WASHINGTON — Congress, like corporate America and the rest of the world, was forced to adopt remote working technologies and other digital collaborative tools a year ago as the coronavirus shut down the global economy.
Now, as the pace of vaccination across the country picks up and a return to pre-pandemic normal appears increasingly possible, lawmakers and reform advocates are debating whether Congress should keep using the new tech tools even after the pandemic ends.
Some lawmakers say that remote video hearings, proxy voting, digital submission of bills and amendments helped members of Congress continue doing their work. But others bemoan “Zoom fatigue” and say the absence of physical interactions with fellow lawmakers may have worsened partisanship.
Unlike companies that already had experience with employees working remotely, Congress had to quickly adapt. House Democrats last May 15 adopted rules allowing remote voting and committee meetings after members fled the capital fearing COVID-19. The Senate, then led by Republicans, allowed video hearings but not proxy voting.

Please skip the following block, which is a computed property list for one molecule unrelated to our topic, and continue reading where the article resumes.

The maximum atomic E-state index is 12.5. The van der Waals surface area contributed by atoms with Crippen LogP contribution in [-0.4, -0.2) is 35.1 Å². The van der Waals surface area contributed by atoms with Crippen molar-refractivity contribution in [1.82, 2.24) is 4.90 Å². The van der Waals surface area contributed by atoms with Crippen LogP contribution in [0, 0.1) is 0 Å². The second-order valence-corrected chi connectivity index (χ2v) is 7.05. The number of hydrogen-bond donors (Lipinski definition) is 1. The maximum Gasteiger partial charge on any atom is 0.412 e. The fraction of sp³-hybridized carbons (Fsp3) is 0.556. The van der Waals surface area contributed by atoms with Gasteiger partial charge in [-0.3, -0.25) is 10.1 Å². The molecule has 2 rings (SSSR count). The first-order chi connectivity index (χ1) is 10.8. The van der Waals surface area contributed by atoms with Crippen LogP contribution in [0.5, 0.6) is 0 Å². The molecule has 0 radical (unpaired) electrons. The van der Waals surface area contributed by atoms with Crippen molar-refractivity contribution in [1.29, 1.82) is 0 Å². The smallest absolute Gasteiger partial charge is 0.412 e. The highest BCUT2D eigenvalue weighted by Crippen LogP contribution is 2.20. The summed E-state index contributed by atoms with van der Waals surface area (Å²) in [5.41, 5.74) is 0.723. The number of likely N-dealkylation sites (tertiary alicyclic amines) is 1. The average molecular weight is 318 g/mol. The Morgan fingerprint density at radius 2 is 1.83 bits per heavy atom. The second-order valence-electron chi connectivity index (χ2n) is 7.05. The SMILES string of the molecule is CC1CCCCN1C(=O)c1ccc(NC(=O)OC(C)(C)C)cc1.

Advocates of changes say Congress should take the best lessons from the forced experiment brought on by COVID-19 and embrace new ways of meeting and passing laws.
“The May 15 rule changes flipped Congress and dragged it into the 21st century, from three-ring binders to Zoom,” said Lorelei Kelly, head of the Resilient Democracy Coalition, based at the Beeck Center for Social Impact and Innovation at Georgetown University.
Eighth graders around the country were doing video sessions long before Congress got there, said Kelly, whose September 2019 report “Modernizing Congress: Bringing Democracy into the 21st Century” called for Congress to embrace new technologies that would allow greater participation from citizens in lawmaking.